Bariatric surgery: pros and cons

Gastric bypass and other weight-loss surgeries involve making changes to your digestive system to help you lose weight. What are bariatric surgery: pros and cons? Which is the best one for you? 

Bariatric surgery isn’t for everyone who is severely overweight. You may need to meet certain medical guidelines to qualify for weight-loss surgery.

Consider that this type of surgery is done when you have serious health problems because of your weight, and exercise or diet haven’t worked. In general, it could be an option in certain cases of obesity or extreme obesity if: 

  • Your body mass index (BMI) is 40 or higher.
  • Your BMI is 35 to 39.9, and you have a serious weight-related health problem. 
  • In some cases, you may qualify for certain types of weight-loss surgery if your BMI is 30 to 34 and you have serious weight-related health problems.


Bariatric surgery is done to reduce your risk of potentially life-threatening weight-related health problems, such as: Heart disease and stroke, nonalcoholic fatty liver disease (NAFLD) or nonalcoholic steatohepatitis (NASH), Sleep apnea, Type 2 diabetes and high blood pressure.

Gastric bypass surgery can also improve your ability to perform routine daily activities, which could help improve your quality of life.

However, patients with binge eating disorder may continue this disordered eating behavior postoperatively, resulting in surgical failure initially or eventual weight regain.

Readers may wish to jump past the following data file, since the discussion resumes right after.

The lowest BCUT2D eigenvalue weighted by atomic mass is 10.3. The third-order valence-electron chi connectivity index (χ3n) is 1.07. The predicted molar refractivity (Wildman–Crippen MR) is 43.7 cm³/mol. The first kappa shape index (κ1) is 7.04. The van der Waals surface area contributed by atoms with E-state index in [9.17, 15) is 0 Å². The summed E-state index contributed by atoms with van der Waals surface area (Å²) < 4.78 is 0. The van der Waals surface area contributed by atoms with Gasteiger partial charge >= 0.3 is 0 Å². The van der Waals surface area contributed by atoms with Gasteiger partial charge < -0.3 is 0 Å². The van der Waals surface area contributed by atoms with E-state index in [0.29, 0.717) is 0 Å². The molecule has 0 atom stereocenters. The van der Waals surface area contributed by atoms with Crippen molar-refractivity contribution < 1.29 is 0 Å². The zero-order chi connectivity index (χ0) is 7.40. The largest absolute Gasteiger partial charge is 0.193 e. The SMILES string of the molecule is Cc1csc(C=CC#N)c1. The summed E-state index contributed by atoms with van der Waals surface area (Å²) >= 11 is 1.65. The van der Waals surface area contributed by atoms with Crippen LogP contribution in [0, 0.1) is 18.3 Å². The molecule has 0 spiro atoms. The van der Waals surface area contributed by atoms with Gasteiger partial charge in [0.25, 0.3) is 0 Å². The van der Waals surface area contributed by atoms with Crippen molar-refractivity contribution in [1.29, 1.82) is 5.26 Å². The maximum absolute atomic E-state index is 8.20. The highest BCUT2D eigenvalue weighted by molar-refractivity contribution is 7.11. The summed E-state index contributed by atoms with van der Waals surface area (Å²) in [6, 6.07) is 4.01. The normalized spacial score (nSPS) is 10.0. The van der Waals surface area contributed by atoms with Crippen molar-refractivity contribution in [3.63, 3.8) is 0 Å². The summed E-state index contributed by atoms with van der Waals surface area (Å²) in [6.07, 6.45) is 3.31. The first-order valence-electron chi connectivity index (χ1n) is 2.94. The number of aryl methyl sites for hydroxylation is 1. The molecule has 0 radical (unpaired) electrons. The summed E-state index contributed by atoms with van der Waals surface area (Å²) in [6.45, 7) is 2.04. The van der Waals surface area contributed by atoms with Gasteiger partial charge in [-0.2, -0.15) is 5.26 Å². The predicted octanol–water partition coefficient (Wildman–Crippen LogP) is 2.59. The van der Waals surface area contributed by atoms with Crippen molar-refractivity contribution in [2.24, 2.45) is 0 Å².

Also, active depression or other significant psychological disorders may result in similarly poor outcomes. 

While bariatric surgery can offer many benefits, all forms of weight-loss surgery are major procedures that may require you to get regular exercise or make permanent healthy changes to your diet. 


Given the benefits of the bariatric operations, what is preventing more morbidly obese individuals from undergoing bariatric surgery? 

As with any major procedure, bariatric surgery poses potential health risks, both in the short term and the long term, from adverse reactions to anesthesia, to infection, excessive bleeding or breathing problems. 

Depending on the type of surgery, they can also include longer term risks such as: Diarrhea and vomiting, Bowel obstruction, Dumping syndrome, Gallstones, Hernias, Hypoglycemia, Malnutrition, Ulcers and Acid reflux.

From a practical standpoint, given the vast number of individuals that are potential candidates for surgery, there are an insufficient number of surgeons with sufficient expertise in these procedures to perform the necessary operations. 

Pros Cons
Initial and sustained weight loss Initial failure to lose weight
Resolution of obesity-related comorbidities Potential complication: perioperative, surgical, gastrointestinal, nutritional and psychological
Improved mortality Initial costs
Reduction in obesity-related health risks Weight regain
Improved quality of life Permanency
Psychosocial benefit

For those obese patients with multiple medical comorbidities and a resultant poor quality of life and reduced life expectancy, the potential unfavorable consequences of bariatric surgery described above may be surpassed by the potential benefits. 

If you are looking for an affordable Bariatric Bypass in Mexico, do not hesitate to contact us to evaluate if you are a candidate. 

Consider our All-Inclusive Packages.